Name: Megan Petersen
Location: Portland, OR
Occupation: Producer at Nike, Founder of The Bladies Co.
Growing up with her brothers, Megan Petersen was always on some sort of wheels, from big wheel tricycles to rollerskates. When she was around seven years old, she got her first pair of rollerblades.
“I fell in love with rollerblading when I first saw it, but it wasn’t until I was 23 I was able to really get into it. I would rollerblade around as much as I could but my health was a battle,” she recalls.
“When I got to my teenage years, I started getting really sick way too often,” she says. “There were days it was really hard to walk, my knees would get so swollen that I had them drained and shot with Cortisone. Getting light-headed and falling down started to happen and I felt so sick and weak it was hard to get out of bed. I was really scared.”
At 17 she was diagnosed with Junior Rheumatoid Arthritis, which was believed to be caused by Lupus. She was prescribed a ton of medication, and learned how to wrestle with her autoimmune disease. It was around this same time that she was exposed to extreme rollerblading, which included grinds, jumps, and backsliding.
“I met a few kids who were doing tricks on rollerblades, which I’d never seen before,” Megan remembers.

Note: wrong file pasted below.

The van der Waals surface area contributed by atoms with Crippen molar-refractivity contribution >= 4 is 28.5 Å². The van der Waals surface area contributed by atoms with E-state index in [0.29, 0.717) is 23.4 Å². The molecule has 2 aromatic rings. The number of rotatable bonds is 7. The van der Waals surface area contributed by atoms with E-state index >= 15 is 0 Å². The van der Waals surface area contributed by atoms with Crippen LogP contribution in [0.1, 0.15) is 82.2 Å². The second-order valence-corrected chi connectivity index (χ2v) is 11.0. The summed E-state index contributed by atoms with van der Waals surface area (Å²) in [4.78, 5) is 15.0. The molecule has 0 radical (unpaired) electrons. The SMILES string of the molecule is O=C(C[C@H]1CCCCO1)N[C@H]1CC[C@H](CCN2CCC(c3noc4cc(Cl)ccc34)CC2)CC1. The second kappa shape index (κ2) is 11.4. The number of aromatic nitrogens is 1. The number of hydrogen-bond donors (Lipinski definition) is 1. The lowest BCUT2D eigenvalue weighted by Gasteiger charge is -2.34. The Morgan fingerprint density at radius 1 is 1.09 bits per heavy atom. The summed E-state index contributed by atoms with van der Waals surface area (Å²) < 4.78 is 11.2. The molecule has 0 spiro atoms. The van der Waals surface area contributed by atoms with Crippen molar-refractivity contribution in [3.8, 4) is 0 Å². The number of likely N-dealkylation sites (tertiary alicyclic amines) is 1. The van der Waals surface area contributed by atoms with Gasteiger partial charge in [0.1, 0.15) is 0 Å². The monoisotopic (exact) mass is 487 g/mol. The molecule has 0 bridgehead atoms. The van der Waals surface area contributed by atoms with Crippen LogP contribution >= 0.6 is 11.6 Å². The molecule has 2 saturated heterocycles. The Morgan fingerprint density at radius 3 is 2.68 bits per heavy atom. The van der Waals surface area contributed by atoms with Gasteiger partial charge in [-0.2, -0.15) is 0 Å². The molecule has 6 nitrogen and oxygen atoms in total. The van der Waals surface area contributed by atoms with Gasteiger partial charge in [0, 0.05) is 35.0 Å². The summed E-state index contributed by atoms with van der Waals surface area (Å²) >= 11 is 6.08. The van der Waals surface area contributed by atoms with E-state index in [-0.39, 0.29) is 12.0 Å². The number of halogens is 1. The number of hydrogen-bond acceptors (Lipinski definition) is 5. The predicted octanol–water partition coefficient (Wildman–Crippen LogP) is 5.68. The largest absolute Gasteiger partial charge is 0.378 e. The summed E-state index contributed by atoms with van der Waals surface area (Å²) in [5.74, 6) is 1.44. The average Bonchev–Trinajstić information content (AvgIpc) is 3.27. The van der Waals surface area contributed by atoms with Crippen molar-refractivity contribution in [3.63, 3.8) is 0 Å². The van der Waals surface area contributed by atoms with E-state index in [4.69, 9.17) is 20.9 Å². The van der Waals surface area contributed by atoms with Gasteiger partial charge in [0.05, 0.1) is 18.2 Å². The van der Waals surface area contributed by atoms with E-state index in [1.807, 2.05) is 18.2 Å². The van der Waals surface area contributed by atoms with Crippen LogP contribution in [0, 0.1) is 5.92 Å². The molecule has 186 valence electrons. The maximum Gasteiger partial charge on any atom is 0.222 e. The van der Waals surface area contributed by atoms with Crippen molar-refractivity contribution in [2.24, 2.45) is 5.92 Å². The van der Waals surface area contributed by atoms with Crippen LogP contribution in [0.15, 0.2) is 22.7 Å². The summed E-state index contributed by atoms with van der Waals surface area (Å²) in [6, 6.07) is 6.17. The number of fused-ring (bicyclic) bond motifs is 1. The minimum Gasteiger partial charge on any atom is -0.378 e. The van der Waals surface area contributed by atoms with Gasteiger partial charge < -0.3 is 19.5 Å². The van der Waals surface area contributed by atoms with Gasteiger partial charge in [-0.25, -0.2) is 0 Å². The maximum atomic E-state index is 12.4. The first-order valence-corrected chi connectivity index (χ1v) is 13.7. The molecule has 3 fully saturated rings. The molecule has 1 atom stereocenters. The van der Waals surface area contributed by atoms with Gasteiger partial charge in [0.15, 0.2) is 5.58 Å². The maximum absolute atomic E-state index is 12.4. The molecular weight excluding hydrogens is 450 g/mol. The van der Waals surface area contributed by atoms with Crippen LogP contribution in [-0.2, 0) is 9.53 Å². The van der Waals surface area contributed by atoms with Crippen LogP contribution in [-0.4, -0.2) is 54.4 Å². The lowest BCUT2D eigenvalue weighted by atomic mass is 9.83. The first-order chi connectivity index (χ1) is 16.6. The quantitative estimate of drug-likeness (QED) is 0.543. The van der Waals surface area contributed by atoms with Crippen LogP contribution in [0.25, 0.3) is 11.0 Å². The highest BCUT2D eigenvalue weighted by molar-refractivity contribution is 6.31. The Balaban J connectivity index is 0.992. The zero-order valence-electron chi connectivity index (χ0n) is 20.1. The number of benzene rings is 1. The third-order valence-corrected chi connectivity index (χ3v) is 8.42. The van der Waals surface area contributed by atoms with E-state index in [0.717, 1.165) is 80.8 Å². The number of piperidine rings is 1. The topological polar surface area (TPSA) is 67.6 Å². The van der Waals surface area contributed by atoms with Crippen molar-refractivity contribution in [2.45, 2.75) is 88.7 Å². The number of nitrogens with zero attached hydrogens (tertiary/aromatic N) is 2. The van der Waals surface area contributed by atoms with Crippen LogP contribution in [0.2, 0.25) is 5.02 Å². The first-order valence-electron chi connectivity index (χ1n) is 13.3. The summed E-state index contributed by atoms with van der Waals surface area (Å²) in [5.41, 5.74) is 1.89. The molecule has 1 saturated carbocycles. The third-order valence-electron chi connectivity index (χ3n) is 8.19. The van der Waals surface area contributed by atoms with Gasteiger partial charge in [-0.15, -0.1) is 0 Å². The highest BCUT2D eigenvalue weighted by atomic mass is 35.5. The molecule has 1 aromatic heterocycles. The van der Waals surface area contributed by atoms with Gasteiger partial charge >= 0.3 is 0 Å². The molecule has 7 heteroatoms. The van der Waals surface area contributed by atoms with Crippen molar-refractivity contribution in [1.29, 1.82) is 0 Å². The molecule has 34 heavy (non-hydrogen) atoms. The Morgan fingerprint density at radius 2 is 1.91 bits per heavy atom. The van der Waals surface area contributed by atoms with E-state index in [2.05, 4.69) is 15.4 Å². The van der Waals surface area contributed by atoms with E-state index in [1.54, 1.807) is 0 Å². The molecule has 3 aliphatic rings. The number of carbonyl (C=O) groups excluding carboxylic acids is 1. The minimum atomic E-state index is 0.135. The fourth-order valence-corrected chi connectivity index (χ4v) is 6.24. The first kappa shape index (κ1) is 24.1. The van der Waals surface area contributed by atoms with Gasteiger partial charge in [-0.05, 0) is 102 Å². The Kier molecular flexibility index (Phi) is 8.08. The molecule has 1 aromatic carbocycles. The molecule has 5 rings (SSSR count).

In 2004, Megan attended a contest called Barn Burner in Renton, Washington. There she met tons of legends in the sport, including Erik Bailey, Brian Shima, Jon Julio, and Chris Haffey. At 19, Megan moved to California, which is where she began shooting photos of skaters. By 2012 Megan began to attack her blades and attempt tricks.
“I knew this girl Aarin Gates who was the absolute coolest girl I’d ever met. She had more style than any of the guys I’d seen skate. (Sorry, guys.) I started meeting more girls like Melissa, Coco, Fallon and Chyna. There was nothing I wanted more than to learn to skate with girls like these. I was so stoked!”
Megan’s friends and fellow aggressive inline females Fallon and Coco would chant “Bladies!” when they were skating, and the name stuck. From there, it took off, becoming a website, online shop, and brand for women in the sport.
“There’s potential for a solid industry of females in rollerblading and a community to build!” Megan gushes.
Between playing with her husky, working at Nike, and keeping up with Bladies, Megan finds herself squeezing in skating on her lunch break or after work. Beyond scheduling her skates, and battling the winter blues when the cold weather beats up on her arthritic joints, Megan finds herself still fighting the specter of sexism within a community as close-knit as rollerbladers.
“Even here it’s hard to say, but as a girl surrounded by guys you get heckled and hear a lot of sex jokes and deal with some comments from guys that aren’t great,” she says. “I think the biggest challenge is that there’s not a ton of girls to skate with in most places and we need a bigger community of bladies.”
Megan and her cohorts are working to launch a brand that motivates lady bladers while also creating an industry for them. “There’s a whole community of rad Bladies shredding!” Megan exudes. “Join the shred!”
For her work attracting attention to ladies who rollerblade, and for never giving up, we think Megan Petersen is a very Cool Girl!
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